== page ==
Miguel F. Morales' Research
I am an observational cosmologist, and I lead the Radio Cosmology group at the University of Washington. I've also written a popular seven article series on Quantum Mechanics for arstechnica.com—more than 60,000 people have read the full series. These articles use no math and are accessible to broad audience, and if you'd like to use them in a class an accompanying teaching guide can be found here. I am also passionate about diversity and access in physics, and a more personal page about my background can be found here.
Epoch of Reionization Observations
The history of our Universe is written in hydrogen. After the Big Bang and the making of the elements, the universe was filled with a smooth hydrogen-helium plasma with conditions very similar to the outer parts of our Sun. As the universe cooled the hydrogen suddenly changed from an ionized plasma to a neutral gas—just like when water vapor condenses into a cloud. If you look far enough in any direction (and have the right observational tools) you see a wall of glowing plasma called the cosmic microwave background (CMB) that is a result of this phase transition in hydrogen.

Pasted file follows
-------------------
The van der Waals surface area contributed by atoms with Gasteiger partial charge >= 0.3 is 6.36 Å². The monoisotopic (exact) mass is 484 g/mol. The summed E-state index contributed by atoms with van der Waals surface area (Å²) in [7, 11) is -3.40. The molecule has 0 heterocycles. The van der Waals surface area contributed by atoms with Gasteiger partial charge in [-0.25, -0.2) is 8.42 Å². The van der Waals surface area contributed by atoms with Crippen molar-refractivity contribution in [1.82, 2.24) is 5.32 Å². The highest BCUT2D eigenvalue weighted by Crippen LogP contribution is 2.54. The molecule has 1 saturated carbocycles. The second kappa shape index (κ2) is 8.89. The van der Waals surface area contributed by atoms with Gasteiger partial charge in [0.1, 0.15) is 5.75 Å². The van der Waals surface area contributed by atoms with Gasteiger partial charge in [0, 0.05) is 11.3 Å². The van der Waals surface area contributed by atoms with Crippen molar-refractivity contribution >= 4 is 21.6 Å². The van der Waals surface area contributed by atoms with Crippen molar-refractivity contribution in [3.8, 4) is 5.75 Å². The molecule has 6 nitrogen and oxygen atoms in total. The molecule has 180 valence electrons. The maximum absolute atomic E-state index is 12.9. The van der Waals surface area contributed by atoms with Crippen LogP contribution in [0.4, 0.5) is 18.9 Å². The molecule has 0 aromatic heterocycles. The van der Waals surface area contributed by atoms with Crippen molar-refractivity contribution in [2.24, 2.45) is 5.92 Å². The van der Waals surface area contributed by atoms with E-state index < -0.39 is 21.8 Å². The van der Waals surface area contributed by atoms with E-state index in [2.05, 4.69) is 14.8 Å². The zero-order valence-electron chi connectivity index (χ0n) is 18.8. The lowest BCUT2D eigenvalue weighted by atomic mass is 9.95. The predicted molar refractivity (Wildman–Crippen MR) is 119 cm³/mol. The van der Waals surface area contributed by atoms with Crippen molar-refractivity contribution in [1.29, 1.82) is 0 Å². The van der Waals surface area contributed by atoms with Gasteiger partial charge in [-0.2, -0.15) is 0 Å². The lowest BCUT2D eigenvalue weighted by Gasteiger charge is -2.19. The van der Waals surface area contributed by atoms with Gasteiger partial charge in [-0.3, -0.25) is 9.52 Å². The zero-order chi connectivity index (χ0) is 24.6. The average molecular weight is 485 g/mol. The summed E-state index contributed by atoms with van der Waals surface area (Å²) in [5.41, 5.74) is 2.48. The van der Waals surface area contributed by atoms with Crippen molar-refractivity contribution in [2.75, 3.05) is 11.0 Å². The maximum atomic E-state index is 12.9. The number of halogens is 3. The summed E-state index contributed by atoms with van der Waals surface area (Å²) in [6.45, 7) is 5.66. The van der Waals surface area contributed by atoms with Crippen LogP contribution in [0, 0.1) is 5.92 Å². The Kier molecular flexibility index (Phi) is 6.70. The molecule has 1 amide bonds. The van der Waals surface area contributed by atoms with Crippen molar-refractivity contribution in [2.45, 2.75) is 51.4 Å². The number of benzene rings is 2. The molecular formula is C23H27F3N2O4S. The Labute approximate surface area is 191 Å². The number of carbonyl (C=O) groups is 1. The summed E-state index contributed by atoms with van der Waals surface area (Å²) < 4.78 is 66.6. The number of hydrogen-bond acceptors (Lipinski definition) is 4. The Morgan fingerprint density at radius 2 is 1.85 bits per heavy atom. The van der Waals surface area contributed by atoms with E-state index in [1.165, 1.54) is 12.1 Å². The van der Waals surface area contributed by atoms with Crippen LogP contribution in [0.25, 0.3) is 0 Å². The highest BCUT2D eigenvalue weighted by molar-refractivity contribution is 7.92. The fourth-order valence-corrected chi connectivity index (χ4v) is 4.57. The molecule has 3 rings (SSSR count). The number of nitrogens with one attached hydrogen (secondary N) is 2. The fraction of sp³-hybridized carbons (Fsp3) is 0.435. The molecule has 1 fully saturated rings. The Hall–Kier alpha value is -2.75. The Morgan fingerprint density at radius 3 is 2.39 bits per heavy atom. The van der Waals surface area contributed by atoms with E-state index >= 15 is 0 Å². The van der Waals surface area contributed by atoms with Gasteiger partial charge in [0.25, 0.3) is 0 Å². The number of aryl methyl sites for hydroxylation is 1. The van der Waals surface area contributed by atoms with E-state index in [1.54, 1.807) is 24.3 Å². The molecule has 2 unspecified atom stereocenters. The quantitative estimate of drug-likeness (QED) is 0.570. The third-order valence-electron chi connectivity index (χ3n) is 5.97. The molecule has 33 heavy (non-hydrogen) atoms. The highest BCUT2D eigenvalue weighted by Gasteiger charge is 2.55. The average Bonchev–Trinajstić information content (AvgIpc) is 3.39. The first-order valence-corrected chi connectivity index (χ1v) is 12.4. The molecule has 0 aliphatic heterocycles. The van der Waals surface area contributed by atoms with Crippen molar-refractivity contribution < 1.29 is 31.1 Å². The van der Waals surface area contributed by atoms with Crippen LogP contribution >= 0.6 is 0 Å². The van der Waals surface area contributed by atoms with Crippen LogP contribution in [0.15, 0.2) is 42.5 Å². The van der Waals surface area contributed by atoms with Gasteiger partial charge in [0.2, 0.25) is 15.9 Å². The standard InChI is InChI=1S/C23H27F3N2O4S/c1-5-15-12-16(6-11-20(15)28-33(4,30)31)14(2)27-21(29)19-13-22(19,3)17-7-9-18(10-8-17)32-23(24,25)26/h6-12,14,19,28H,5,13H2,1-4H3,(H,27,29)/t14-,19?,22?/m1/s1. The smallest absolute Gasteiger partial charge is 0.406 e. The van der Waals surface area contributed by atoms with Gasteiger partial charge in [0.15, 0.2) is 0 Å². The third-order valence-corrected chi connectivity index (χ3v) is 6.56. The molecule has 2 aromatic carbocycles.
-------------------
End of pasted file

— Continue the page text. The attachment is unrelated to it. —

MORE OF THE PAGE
After the hydrogen becomes neutral, gravity starts to inexorably pull the gas together, eventually creating the first stars and galaxies a little less than a billion years after the Big Bang. These primordial stars and galaxies emit ultraviolet light that reionizes the hydrogen. This burning off of the neutral hydrogen fog by the first stars and galaxies is called the Epoch of Reionization (EoR). Marcelo Alvarez has one of my favorite movies of the reionization process.
Observing the formation of the first stars and galaxies is scientifically compelling, but also very difficult.
My colleagues and I design and build state-of-the-art radio telescopes and the precision data analysis techniques needed to observe the Universe's first stars as they formed and ionized hydrogen 13 billion years ago. We have helped to build both the Murchison Widefield Array located in the Western Australian desert (MWA) and the Hydrogen Epoch of Reionization Array (HERA) in the Karoo desert of South Africa.
I currently help lead an international effort to analyze more than 9 PetaBytes of data from the MWA, and I'm the imaging power spectrum lead for HERA. Recent work includes some of the deepest limits to date Barry et al. 2019 & Li et al. 2019; advances in calibration Byrne et al. 2020 & 2019; mitigation of ultra-faint RFI Wilensky et al. 2020 & 2019; understanding the diversity of 21 cm cosmology analyses Morales et al. 2019; and a precise polarized map of the diffuse galactic emission across the southern cap (Byrne et al. 2021).
If you would like more information about our work, an invited review article on 21 cm Epoch of Reionization and dark energy observations can be found here, and an automated listing of our recent papers here. Please feel free to contact me about my research and opportunities in cosmology at the University of Washington.
-Miguel F. Morales